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14.3Conditional Probability and Intersections of EventsObjectives1. Understand how to compute conditional probability.2. Calculate the probability of the intersection of two events.3. Use probability trees to compute conditional probabilities.4. Understand the difference between dependent and independent events.

You know how to compute the probability of complements and unions of events. We willnow show you how to find the probability of intersections of events, but first you need tounderstand how the occurrence of one event can affect the probability of another event.

Conditional ProbabilitySuppose that you and your friend Marcus cannot agree as to which video to rent and youdecide to settle the matter by rolling a pair of dice. You will each pick a number and thenroll the dice. The person whose total showing on the dice comes up first gets to pick the

KEY POINT

Conditional probability takesinto account that one eventoccurring may change theprobability of a second event.

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CHAPTER 14 y Probability682

video. With your knowledge of probability, you know that the number you should pick is 7because it has the highest probability of appearing, namely .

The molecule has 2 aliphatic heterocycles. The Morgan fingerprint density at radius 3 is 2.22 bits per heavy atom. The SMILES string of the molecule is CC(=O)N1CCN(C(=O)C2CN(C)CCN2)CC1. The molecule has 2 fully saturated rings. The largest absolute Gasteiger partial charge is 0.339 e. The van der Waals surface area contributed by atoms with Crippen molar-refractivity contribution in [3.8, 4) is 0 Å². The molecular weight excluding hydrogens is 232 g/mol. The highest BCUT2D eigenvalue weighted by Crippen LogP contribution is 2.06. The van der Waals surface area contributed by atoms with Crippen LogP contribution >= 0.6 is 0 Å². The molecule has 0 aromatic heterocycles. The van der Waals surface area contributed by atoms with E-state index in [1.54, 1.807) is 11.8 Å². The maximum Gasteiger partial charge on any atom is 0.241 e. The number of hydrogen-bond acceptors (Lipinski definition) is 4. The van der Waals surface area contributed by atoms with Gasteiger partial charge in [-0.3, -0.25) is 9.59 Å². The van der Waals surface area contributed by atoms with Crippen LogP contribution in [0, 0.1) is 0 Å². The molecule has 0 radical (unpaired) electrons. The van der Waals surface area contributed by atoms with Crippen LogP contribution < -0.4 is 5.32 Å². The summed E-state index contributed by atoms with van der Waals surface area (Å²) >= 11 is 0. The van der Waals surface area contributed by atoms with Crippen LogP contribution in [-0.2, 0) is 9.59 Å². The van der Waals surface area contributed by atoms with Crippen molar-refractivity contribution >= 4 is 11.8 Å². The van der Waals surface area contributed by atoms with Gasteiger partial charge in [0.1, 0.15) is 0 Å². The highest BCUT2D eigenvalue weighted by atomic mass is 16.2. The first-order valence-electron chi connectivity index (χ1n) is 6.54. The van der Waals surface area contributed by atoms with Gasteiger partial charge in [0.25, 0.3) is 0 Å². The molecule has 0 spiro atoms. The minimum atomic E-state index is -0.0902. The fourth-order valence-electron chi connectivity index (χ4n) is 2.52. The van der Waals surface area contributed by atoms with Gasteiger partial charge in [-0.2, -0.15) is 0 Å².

To illustrate the idea of conditional probability, lets now change this situation slightly.Assume that your friend Janelle will roll the dice before you and Marcus pick your num-bers. You are not allowed to see the dice, but Janelle will tell you something about the diceand then you will choose your number before looking at the dice.

Suppose that Janelle tells you that the total showing is an even number. Would you stillchoose a 7? Of course not, because once you know the condition that the total is even, younow know that the probability of having a 7 is 0. A good way to think of this is that onceyou know that the total is even, you must exclude all pairs from the sample space such as(1, 4), (5, 6), and (4, 3) that give odd totals.